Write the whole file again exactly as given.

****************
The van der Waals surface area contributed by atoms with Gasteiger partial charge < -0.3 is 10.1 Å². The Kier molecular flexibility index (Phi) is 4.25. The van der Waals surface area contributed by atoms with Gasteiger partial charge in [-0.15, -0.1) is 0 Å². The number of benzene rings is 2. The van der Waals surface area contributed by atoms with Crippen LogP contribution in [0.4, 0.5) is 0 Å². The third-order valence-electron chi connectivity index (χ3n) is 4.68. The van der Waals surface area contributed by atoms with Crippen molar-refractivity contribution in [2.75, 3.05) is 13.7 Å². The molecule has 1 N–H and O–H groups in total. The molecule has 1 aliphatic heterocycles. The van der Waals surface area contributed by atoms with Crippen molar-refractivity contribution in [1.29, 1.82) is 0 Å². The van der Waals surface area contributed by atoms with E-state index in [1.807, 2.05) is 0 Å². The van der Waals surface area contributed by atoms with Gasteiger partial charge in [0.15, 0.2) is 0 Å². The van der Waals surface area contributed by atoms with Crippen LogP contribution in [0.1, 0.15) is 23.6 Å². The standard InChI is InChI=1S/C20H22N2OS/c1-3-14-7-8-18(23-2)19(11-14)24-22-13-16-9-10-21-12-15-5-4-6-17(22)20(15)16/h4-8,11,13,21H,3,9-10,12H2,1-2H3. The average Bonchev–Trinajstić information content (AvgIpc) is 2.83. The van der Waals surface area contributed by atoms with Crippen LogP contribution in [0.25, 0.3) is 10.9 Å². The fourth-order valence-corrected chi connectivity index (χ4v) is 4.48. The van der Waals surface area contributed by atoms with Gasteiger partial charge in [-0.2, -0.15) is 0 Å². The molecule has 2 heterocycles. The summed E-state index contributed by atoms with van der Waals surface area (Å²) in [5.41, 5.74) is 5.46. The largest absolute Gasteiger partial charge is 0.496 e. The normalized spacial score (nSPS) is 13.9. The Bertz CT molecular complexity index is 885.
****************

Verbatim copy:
The van der Waals surface area contributed by atoms with Gasteiger partial charge < -0.3 is 10.1 Å². The Kier molecular flexibility index (Phi) is 4.25. The van der Waals surface area contributed by atoms with Gasteiger partial charge in [-0.15, -0.1) is 0 Å². The number of benzene rings is 2. The van der Waals surface area contributed by atoms with Crippen LogP contribution in [0.4, 0.5) is 0 Å². The third-order valence-electron chi connectivity index (χ3n) is 4.68. The van der Waals surface area contributed by atoms with Crippen molar-refractivity contribution in [2.75, 3.05) is 13.7 Å². The molecule has 1 N–H and O–H groups in total. The molecule has 1 aliphatic heterocycles. The van der Waals surface area contributed by atoms with Crippen molar-refractivity contribution in [1.29, 1.82) is 0 Å². The van der Waals surface area contributed by atoms with E-state index in [1.807, 2.05) is 0 Å². The van der Waals surface area contributed by atoms with Gasteiger partial charge in [0.15, 0.2) is 0 Å². The van der Waals surface area contributed by atoms with Crippen LogP contribution in [0.1, 0.15) is 23.6 Å². The standard InChI is InChI=1S/C20H22N2OS/c1-3-14-7-8-18(23-2)19(11-14)24-22-13-16-9-10-21-12-15-5-4-6-17(22)20(15)16/h4-8,11,13,21H,3,9-10,12H2,1-2H3. The average Bonchev–Trinajstić information content (AvgIpc) is 2.83. The van der Waals surface area contributed by atoms with Crippen LogP contribution in [0.25, 0.3) is 10.9 Å². The fourth-order valence-corrected chi connectivity index (χ4v) is 4.48. The van der Waals surface area contributed by atoms with Gasteiger partial charge in [-0.2, -0.15) is 0 Å². The molecule has 2 heterocycles. The summed E-state index contributed by atoms with van der Waals surface area (Å²) in [5.41, 5.74) is 5.46. The largest absolute Gasteiger partial charge is 0.496 e. The normalized spacial score (nSPS) is 13.9. The Bertz CT molecular complexity index is 885.